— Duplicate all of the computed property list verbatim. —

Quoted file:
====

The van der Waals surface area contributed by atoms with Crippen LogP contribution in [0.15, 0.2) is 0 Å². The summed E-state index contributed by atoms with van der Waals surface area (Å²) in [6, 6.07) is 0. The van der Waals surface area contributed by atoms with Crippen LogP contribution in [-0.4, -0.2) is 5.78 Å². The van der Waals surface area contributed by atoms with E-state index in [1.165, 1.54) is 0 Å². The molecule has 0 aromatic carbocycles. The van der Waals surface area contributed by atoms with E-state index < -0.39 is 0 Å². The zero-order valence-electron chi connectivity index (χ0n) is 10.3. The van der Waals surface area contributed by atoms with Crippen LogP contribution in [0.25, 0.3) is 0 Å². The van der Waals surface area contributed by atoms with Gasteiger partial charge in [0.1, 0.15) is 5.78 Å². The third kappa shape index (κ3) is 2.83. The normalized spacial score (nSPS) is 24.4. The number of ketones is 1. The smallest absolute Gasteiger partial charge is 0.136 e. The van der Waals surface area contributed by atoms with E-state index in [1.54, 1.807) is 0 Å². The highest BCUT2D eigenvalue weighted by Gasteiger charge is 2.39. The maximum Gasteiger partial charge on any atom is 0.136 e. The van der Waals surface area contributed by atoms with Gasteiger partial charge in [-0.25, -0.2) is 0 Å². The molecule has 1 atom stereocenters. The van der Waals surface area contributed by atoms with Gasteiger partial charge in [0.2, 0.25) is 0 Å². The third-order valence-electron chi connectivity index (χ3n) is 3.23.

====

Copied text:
The van der Waals surface area contributed by atoms with Crippen LogP contribution in [0.15, 0.2) is 0 Å². The summed E-state index contributed by atoms with van der Waals surface area (Å²) in [6, 6.07) is 0. The van der Waals surface area contributed by atoms with Crippen LogP contribution in [-0.4, -0.2) is 5.78 Å². The van der Waals surface area contributed by atoms with E-state index in [1.165, 1.54) is 0 Å². The molecule has 0 aromatic carbocycles. The van der Waals surface area contributed by atoms with E-state index < -0.39 is 0 Å². The zero-order valence-electron chi connectivity index (χ0n) is 10.3. The van der Waals surface area contributed by atoms with Crippen LogP contribution in [0.25, 0.3) is 0 Å². The van der Waals surface area contributed by atoms with Gasteiger partial charge in [0.1, 0.15) is 5.78 Å². The third kappa shape index (κ3) is 2.83. The normalized spacial score (nSPS) is 24.4. The number of ketones is 1. The smallest absolute Gasteiger partial charge is 0.136 e. The van der Waals surface area contributed by atoms with E-state index in [1.54, 1.807) is 0 Å². The highest BCUT2D eigenvalue weighted by Gasteiger charge is 2.39. The maximum Gasteiger partial charge on any atom is 0.136 e. The van der Waals surface area contributed by atoms with Gasteiger partial charge in [-0.25, -0.2) is 0 Å². The molecule has 1 atom stereocenters. The van der Waals surface area contributed by atoms with Gasteiger partial charge in [0.2, 0.25) is 0 Å². The third-order valence-electron chi connectivity index (χ3n) is 3.23.